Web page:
Help for parents of kids with depression
Parents whose kids struggle with a recurring depressive disorder know too well how difficult and exhausting it can be to help their child. Often other family members, friends, and teachers don’t understand. Fortunately, NAMI Nevada County can help. We do understand and provide compassionate support and knowledge by connecting parents with other parents who have been there. Parents learn how to help their children while helping each other. We meet regularly, talk by phone and e-mail, and attend each other’s school meetings. We share experiences, strategies, success stories and, most importantly, hope – because our kids can get better.
Children and teens with major depression or bipolar disorder are ill, and acute anxiety commonly co-occurs. As diabetes is a disorder of the pancreas, these illnesses are disorders of the brain. Medical technology shows that the brain’s chemistry and structure are involved and that these illnesses occur in kids. Some symptoms of depression and bipolar disorder include:
Poor school performance
Changes in eating and sleeping
Indecision, lack of concentration, or forgetfulness
Poor self-esteem or guilt
Frequent physical complaints, e.g., headaches, stomachaches
Lack of enthusiasm, energy, or motivation
Parents feel very alone as they navigate school services and treatment options, which are complex to learn. These kids may or may not have a learning disability; they may be highly intelligent. “Your son just won’t pay attention; he falls asleep in class and won’t do his work.” “Your daughter could get good grades if she would just focus and do her work. She doesn’t try hard enough.” These are common comments parents hear from teachers who don’t comprehend that the student is ill. Depression and anxiety interfere with the ability to focus, concentrate and remember. These are skills successful students need. Stress can trigger the illness’s symptoms, and school is inherently stressful. Our kids typically struggle in school because they’re ill – and they need help, compassion and support. Because these illnesses are chronic medical conditions, like arthritis and diabetes, the symptoms can surface and then wane, sometimes for no apparent reason. Other times there are environmental triggers, such as hormonal changes or life stressors. Treatment helps one manage but does not always prevent symptoms.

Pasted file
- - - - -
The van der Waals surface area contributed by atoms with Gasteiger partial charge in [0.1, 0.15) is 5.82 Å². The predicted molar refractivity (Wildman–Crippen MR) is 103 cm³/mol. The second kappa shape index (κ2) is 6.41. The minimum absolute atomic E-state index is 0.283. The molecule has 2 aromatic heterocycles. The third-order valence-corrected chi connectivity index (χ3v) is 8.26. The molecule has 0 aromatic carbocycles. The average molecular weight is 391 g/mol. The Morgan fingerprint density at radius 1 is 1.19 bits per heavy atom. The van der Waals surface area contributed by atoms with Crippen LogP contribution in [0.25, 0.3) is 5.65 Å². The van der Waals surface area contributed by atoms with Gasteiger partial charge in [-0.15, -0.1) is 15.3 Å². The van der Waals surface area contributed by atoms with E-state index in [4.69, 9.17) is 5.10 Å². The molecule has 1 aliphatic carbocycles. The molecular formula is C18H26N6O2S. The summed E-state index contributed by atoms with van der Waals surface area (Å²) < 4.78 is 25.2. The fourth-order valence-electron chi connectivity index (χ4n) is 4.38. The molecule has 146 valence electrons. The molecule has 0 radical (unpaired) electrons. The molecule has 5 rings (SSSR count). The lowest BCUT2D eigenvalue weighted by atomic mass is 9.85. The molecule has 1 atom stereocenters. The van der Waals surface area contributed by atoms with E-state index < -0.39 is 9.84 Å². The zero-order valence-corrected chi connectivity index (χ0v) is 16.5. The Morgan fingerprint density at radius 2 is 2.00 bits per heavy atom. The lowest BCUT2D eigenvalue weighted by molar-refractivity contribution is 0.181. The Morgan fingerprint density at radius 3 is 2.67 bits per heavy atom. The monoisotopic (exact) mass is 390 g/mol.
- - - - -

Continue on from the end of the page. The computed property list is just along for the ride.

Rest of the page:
Parents want to do everything possible to help our children have a healthy, productive life and to diminish the very real chance that they become disabled by these illnesses. We want to partner with other caring adults in our kids’ lives. And when we find those partners, the difference is immeasurable, and we are grateful. There are wonderful teachers who see through the behaviors to the ill child and support and nurture their growth. But we also continually run into barriers-attitudes by teachers and other professionals who seem to blame the child for having the illness. Or point at us for poor parenting. They see the symptoms of these illnesses as willful, intentional behaviors, requiring discipline and even punishment, which works about as well as telling a kid with the flu to stop having a fever.
If a brain tumor was causing these behaviors, would the kids be treated differently? Would others show more compassion? According to the National Institute of Mental Health: “Signs of depressive disorders in young people often are viewed as normal mood swings typical of a particular developmental stage. In addition, health care professionals may be reluctant to prematurely ‘label’ a young person with a mental illness diagnosis. Yet early diagnosis and treatment of depressive disorders are critical to healthy emotional, social and behavioral development.” Instead, our kids are often labeled as “emotionally disturbed,” which is extremely stigmatizing.
Parents of kids with these illnesses have two primary goals: first, to keep our kids alive, as the risk for death can be as high as 1 out of 5; and second, to minimize the risk for substance abuse as these kids can be miserable and, like many in our society, look to ingest something to make them feel better. If that something is medicine, and it works, miracles can happen. We’ve seen it. But we also know medical treatment can be a difficult path for some as science is still coming to grips with how best to help these kids.
These children, who once were precious, beautiful babies, deserve support and help. Our experience shows when we all work together, kids can get better. NAMI welcomes new parents. Call us at 272-4566. There is no fee.
Lael Walz is president of NAMI Nevada County.
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